Auto manufacturers love to brag about their Highway versus City fuel economy. Those numbers are often fiction.
In the same way that car commercials on TV promote the bare bones trim option as a monthly price, they are doing the same thing when it comes to MPG. Take a look at our MPG gap report, comparing the ‘true’ mileage you’ll get with the following vehicles: the 2014 Honda Accord, the 2014 Mazda 6, and the 2014 Toyota Camry.
Combined MPG for the Accord, Mazda6, and Camry
Chart 1 shows that the Honda Accord has the highest combined MPG. Honda wants you to think, “I’ll get the combined MPG.” Mistake! You won’t because the gap between the Honda’s City and Highway MPG is way out of line.
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The Difference in Mileage from City to Highway
Chart 2 shows the Honda Accord’s MPG Gap between City and Highway is twice that of the Camry and Mazda 6. This number represents the difference in mileage when driving on city roads to highways. Due to the larger gap in mileage for the Honda Accord, fuel economy drops considerably after a driver exits the highway and drives around town.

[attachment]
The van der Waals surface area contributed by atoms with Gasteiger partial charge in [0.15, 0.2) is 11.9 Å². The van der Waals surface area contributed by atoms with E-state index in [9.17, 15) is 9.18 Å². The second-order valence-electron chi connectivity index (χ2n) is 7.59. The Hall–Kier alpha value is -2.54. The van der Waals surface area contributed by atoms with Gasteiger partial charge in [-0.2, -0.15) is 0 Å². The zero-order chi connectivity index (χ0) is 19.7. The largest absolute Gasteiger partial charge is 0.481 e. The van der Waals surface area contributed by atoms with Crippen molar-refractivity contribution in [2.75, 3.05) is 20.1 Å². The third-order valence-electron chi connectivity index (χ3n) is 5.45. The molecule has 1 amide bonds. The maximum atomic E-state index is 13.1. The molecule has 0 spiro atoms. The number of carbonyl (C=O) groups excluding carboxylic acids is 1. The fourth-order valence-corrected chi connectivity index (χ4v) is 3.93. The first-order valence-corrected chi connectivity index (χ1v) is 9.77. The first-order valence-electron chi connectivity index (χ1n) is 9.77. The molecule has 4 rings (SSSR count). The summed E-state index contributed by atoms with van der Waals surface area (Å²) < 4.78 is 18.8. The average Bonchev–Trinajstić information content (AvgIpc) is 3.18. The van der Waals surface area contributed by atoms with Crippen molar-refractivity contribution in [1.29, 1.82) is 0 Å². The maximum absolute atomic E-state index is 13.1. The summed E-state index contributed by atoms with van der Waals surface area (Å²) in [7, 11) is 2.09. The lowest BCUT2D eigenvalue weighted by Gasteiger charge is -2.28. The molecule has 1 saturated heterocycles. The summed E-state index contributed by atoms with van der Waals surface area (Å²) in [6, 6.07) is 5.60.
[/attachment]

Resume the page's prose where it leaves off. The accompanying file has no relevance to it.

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Chart 3 shows what percentage of the time a driver can expect to get a combined MPG based on the MPG Gap. Meaning, how often will you be able to capitalize on both highway and city fuel economy to get the most mileage from your tank. All of a sudden you can see that only 28% of the time would you get the Honda Accord’s combined 34.5 MPG. With Toyota Camry in 67% of the time you’d get its combined 30 MPG. And with the Mazda 6 63% of the time you’d get its 32 MPG.
So there you have it. For MPG rankings the Honda comes in third to the Toyota Camry and Mazda 6.
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